4. Kissing in the Rain



     Kissing in the Rain was a short series created by Shipwrecked Comedy, featuring two chapters each with a pair of actors who continually found themselves kissing in the rain on set. This is not a vlog style series, as the first half of each episode showed them filming on set (often for literary adaptations), and the second showing what happened after “Cut!”. It is a mark of just how good the writing and acting in the series is that I could get so invested in characters who had around one minute of real (not acted) dialogue between them in each episode. The show also featured a great transmedia experiment, where viewers were invited to write stories about the characters between each episode, and the show’s creators chose which ones to make canon. This worked amazingly well, given that the episodes had already been filmed while these stories were being written.

5. In Earnest


     In Earnest is the newest show on my list, and it took me a few episodes to really get into it, but now I think it shows great promise. Another literary adaptation, this time of the Oscar Wilde play, The Importance of Being Earnest. I’m familiar with the play, which gets more and more hilarious and ridiculous as it goes on, so I’m looking forward to seeing it all play out. The series features vlogs by several of the characters, primarily Ernest and Algernon for now (though Cecily has had one so far!), though all on the same channel (unlike LBD which had multiple). It’s still early days for this series, but I’m looking forward to seeing how they continue to adapt the story.

Wednesday, 5 November 2014

642 Things - The Hoodie

Describe an item of clothing you wear now that someday your son or daughter will want to own. What is it, and why will your child want to wear it in twenty years?

girl wearing a large light blue hoodie

     She sits in a cosy armchair by the crackling fire, nose deep in a hefty book. Her mother watches her from across the room, a tender expression on her face. Her forehead furrows for a second, before relaxing as she smiles to herself. Her daughter is lost in the folds of an over-sized blue hoodie; one she recognises well. It used to be hers.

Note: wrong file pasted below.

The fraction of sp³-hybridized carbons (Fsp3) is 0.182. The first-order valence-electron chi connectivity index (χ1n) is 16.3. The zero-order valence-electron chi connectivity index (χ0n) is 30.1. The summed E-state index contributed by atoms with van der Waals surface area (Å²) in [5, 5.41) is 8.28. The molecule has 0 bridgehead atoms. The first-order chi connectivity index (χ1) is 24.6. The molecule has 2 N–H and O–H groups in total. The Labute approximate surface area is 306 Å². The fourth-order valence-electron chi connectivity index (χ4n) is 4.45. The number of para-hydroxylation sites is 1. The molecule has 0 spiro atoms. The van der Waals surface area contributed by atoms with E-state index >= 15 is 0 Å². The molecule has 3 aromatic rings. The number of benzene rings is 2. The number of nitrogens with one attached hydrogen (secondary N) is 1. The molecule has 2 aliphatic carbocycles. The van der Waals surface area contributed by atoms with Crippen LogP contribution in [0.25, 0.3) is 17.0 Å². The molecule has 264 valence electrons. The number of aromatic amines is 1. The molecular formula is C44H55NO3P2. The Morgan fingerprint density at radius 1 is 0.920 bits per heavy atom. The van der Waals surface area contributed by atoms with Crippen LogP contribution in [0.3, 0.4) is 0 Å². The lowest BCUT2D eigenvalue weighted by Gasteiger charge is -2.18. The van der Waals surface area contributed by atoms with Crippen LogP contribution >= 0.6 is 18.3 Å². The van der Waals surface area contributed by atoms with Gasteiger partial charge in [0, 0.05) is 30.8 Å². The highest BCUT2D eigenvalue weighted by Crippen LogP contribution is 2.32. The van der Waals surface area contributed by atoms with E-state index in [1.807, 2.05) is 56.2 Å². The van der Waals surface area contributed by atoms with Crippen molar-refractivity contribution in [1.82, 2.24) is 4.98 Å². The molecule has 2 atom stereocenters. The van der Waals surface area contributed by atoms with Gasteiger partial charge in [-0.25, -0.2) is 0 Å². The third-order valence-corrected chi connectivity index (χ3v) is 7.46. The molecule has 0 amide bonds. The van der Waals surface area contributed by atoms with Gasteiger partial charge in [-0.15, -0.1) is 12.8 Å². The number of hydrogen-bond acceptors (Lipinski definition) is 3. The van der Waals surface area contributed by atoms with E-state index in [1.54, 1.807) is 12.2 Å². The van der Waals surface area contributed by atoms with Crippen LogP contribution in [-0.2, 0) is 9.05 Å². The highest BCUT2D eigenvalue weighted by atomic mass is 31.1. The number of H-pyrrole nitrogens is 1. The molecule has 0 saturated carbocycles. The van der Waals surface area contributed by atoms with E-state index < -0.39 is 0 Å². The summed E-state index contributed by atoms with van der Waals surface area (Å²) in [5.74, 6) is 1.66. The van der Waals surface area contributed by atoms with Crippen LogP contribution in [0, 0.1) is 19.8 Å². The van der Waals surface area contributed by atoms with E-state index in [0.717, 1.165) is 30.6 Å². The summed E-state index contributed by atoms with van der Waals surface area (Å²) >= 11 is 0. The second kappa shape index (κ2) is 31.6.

The thick fibres are warm and enveloping, imbued with the scent of washing powder. It is clearly a well worn item now, after years of use, the softness of the original lining now rough after years of use. The ends of the sleeves are ragged, from where they were dragged down over wrists and fidgeted with continually. The strings from the hood are twisted and chewed at the ends, and a few faded stains remain on the front, where food was dropped on it. It is blatantly too big for the girl, as it always was on her mother too.

     It is a simple item, plain blue with a small logo on the breast. It was once part of the uniform for a summer job, worn two years in a row and kept afterwards. It is not stylish or fashionable in any way; but it is warm and comfortable and practical. It was protection from the elements, a pillow on long bus trips, an extra layer in bed during the freezing winter months in student flats. It stayed with her beyond the summer job, and while it was never a particularly special or favourite item of clothing, it somehow stuck around for a long time. It travelled with her and was around for many key moments, even if only shoved in a bag or flung over the back of a chair.